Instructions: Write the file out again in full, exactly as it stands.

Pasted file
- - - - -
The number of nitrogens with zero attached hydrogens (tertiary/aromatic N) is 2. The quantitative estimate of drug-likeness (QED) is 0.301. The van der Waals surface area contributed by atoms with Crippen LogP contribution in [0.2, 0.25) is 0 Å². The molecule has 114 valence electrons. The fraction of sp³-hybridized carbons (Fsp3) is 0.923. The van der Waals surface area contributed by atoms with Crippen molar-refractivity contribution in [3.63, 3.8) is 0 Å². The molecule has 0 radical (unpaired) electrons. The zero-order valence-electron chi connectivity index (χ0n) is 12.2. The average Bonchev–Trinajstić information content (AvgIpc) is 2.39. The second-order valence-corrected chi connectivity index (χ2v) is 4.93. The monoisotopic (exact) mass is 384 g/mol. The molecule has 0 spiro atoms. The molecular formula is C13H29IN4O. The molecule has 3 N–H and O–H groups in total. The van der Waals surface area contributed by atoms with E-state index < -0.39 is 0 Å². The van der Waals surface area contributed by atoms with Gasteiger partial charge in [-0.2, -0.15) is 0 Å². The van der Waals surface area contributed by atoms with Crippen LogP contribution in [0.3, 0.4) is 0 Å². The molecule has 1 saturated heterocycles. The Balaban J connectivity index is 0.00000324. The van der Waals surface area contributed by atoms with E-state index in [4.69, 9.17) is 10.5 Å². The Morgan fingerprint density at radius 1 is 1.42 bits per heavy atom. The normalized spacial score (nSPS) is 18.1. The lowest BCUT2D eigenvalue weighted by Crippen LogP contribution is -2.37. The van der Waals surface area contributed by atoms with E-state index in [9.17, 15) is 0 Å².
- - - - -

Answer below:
The number of nitrogens with zero attached hydrogens (tertiary/aromatic N) is 2. The quantitative estimate of drug-likeness (QED) is 0.301. The van der Waals surface area contributed by atoms with Crippen LogP contribution in [0.2, 0.25) is 0 Å². The molecule has 114 valence electrons. The fraction of sp³-hybridized carbons (Fsp3) is 0.923. The van der Waals surface area contributed by atoms with Crippen molar-refractivity contribution in [3.63, 3.8) is 0 Å². The molecule has 0 radical (unpaired) electrons. The zero-order valence-electron chi connectivity index (χ0n) is 12.2. The average Bonchev–Trinajstić information content (AvgIpc) is 2.39. The second-order valence-corrected chi connectivity index (χ2v) is 4.93. The monoisotopic (exact) mass is 384 g/mol. The molecule has 0 spiro atoms. The molecular formula is C13H29IN4O. The molecule has 3 N–H and O–H groups in total. The van der Waals surface area contributed by atoms with E-state index < -0.39 is 0 Å². The van der Waals surface area contributed by atoms with Gasteiger partial charge in [-0.2, -0.15) is 0 Å². The van der Waals surface area contributed by atoms with Crippen LogP contribution in [0.3, 0.4) is 0 Å². The molecule has 1 saturated heterocycles. The Balaban J connectivity index is 0.00000324. The van der Waals surface area contributed by atoms with E-state index in [4.69, 9.17) is 10.5 Å². The Morgan fingerprint density at radius 1 is 1.42 bits per heavy atom. The normalized spacial score (nSPS) is 18.1. The lowest BCUT2D eigenvalue weighted by Crippen LogP contribution is -2.37. The van der Waals surface area contributed by atoms with E-state index in [9.17, 15) is 0 Å².